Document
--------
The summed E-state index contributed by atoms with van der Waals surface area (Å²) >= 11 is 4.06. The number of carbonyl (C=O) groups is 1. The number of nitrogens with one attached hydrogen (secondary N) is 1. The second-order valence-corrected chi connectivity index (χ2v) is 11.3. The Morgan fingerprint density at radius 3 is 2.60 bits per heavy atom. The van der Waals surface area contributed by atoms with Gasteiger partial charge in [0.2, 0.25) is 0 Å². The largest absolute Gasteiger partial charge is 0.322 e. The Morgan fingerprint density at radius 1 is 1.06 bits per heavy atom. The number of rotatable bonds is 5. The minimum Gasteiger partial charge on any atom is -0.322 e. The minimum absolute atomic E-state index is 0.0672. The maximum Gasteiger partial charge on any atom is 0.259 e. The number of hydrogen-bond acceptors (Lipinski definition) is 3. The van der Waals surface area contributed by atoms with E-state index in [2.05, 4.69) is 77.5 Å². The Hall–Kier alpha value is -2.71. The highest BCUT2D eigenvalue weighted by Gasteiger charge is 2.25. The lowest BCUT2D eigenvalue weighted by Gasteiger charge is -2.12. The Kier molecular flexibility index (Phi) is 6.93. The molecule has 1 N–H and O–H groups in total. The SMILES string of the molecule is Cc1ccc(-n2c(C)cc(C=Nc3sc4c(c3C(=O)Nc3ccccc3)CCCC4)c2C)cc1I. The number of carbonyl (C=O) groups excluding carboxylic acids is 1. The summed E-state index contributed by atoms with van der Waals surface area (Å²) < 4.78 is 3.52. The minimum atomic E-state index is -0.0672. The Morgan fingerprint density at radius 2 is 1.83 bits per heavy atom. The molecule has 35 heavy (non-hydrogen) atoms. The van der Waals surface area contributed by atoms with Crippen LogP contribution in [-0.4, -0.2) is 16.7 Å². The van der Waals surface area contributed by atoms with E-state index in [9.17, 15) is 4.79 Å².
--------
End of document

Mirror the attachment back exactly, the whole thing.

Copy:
The summed E-state index contributed by atoms with van der Waals surface area (Å²) >= 11 is 4.06. The number of carbonyl (C=O) groups is 1. The number of nitrogens with one attached hydrogen (secondary N) is 1. The second-order valence-corrected chi connectivity index (χ2v) is 11.3. The Morgan fingerprint density at radius 3 is 2.60 bits per heavy atom. The van der Waals surface area contributed by atoms with Gasteiger partial charge in [0.2, 0.25) is 0 Å². The largest absolute Gasteiger partial charge is 0.322 e. The Morgan fingerprint density at radius 1 is 1.06 bits per heavy atom. The number of rotatable bonds is 5. The minimum Gasteiger partial charge on any atom is -0.322 e. The minimum absolute atomic E-state index is 0.0672. The maximum Gasteiger partial charge on any atom is 0.259 e. The number of hydrogen-bond acceptors (Lipinski definition) is 3. The van der Waals surface area contributed by atoms with E-state index in [2.05, 4.69) is 77.5 Å². The Hall–Kier alpha value is -2.71. The highest BCUT2D eigenvalue weighted by Gasteiger charge is 2.25. The lowest BCUT2D eigenvalue weighted by Gasteiger charge is -2.12. The Kier molecular flexibility index (Phi) is 6.93. The molecule has 1 N–H and O–H groups in total. The SMILES string of the molecule is Cc1ccc(-n2c(C)cc(C=Nc3sc4c(c3C(=O)Nc3ccccc3)CCCC4)c2C)cc1I. The number of carbonyl (C=O) groups excluding carboxylic acids is 1. The summed E-state index contributed by atoms with van der Waals surface area (Å²) < 4.78 is 3.52. The minimum atomic E-state index is -0.0672. The Morgan fingerprint density at radius 2 is 1.83 bits per heavy atom. The molecule has 35 heavy (non-hydrogen) atoms. The van der Waals surface area contributed by atoms with Crippen LogP contribution in [-0.4, -0.2) is 16.7 Å². The van der Waals surface area contributed by atoms with E-state index in [9.17, 15) is 4.79 Å².